Frequently Asked Questions
No is the simple answer. We can produce orders from proper production drawings or from accurate measurements. (Please see ‘how to measure a curved glass’) However for the person who does not have cad facilities, or who might not have complete confidence in their measuring skills a template is probably the safest way to ensure the order is correct. We would ask that as much specific detail as possible is included with the template, usually made with a light MDF / ply or h/borad.
The shape on the board, does it represent the inside, outside or even centre of glass?
What tolerance has been or should be allowed in the length of the curve?
Is the height indicated on the template and has tolerance been allowed?
Are name and contact details clearly marked on the board?
Sometimes if it is convenient, people drop in the frame to us for us to measure.
We don’t supply any framework, but we can however help in locating a supplier, by recommending someone we have worked with in the past or one that shows they have the capabilities to work to the necessary quality standards.
We are a manufacturer specialising in the supply only to the various trades and most of these contractors fit their own products including the glass. Where a customer is not able to do this, we can arrange for a third party, possibly a local glass company to carry out the work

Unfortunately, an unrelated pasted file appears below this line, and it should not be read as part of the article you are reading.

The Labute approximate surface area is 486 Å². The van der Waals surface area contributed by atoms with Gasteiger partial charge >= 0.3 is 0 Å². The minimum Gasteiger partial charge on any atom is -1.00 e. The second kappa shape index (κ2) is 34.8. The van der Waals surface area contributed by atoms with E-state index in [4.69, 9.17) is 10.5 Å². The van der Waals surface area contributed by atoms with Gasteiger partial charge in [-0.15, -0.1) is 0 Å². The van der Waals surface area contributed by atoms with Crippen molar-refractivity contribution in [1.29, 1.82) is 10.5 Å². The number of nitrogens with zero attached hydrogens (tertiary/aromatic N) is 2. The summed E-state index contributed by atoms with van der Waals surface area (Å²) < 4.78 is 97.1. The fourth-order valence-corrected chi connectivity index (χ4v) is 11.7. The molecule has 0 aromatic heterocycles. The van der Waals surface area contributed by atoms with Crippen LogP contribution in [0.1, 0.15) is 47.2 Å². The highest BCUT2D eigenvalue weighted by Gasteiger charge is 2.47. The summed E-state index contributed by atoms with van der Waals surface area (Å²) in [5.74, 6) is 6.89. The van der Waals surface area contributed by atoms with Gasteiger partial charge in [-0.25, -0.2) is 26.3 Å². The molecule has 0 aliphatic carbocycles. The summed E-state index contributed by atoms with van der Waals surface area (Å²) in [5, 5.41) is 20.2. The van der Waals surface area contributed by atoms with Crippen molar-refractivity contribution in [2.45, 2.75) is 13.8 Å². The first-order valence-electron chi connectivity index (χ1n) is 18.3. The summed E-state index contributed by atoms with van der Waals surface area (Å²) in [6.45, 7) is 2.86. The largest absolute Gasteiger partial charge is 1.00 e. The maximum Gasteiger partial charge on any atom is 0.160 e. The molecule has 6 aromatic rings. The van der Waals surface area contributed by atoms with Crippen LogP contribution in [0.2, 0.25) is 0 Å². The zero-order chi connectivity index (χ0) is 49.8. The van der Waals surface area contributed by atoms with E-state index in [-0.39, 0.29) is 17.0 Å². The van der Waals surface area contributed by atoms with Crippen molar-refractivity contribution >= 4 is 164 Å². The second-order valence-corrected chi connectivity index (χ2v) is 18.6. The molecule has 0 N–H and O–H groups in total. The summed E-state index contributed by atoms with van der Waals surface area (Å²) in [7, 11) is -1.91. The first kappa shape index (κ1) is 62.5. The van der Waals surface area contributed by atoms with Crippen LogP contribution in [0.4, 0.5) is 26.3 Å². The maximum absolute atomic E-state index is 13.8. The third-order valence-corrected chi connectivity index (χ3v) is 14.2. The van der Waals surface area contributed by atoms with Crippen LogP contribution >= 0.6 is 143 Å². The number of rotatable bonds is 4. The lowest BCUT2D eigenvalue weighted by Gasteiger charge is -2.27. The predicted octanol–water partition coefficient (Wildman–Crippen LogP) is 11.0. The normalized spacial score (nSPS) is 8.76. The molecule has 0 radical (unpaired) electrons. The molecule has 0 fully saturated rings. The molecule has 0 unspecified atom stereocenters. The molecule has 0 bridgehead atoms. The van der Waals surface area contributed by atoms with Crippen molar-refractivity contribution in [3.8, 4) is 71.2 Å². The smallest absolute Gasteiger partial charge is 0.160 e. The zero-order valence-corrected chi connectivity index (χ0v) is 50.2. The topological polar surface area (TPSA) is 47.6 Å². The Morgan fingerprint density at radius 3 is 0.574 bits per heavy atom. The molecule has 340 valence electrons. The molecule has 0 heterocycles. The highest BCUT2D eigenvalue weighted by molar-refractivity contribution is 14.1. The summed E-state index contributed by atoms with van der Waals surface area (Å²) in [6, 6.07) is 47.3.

There are a lot of terms which can overlap and cause confusion, but we will try to keep things as simple as possible.
Laminated glass usually refers to 2 or more panes of ordinary annealed glass which are bonded together. This is done for safety and security reasons because if the laminated panel gets a bang and the glass is cracked as a result, it will stay intact and maintain its integrity, unlike ordinary glass which can oftentimes disintegrate.
The thicker the laminate panel usually the better its safety/ security rating. But regardless of how thick it is, it does not have the mechanical strength of toughened glass
Toughened glass because of the way it is produced, has a strength 5 times that of ordinary annealed glass. The process subjects the glass to a structural transformation, or transformation of its surface which increases its mechanical resistance, especially its tensile strength. Because of this it is considered a structural element whereas laminated glass is not.
Nowadays it is becoming common to see the term ‘toughened laminated glass’ and this describes where 2 panes of toughened glass are laminated together. This is probably the best of both worlds where safety and strength are needed in unison..
No it does not. Curved glass has the same fire rating as ordinary flat glass.
Fire rating in glass is achieved by two principle means; either a pyro type glass is used (like a pyrex dish in a domestic oven) or a composite type glass using ordinary glass with intumescent interlayers thereby achieving the necessary fire rating.
That depends on the state it’s in. If it’s annealed it can be cut like ordinary glass. When it’s laminated it becomes much harder and no guarantees can be given. In its toughened state nothing can be done with it. That is why we put so much emphasis on getting all the details correct so that the job is done once and done correctly.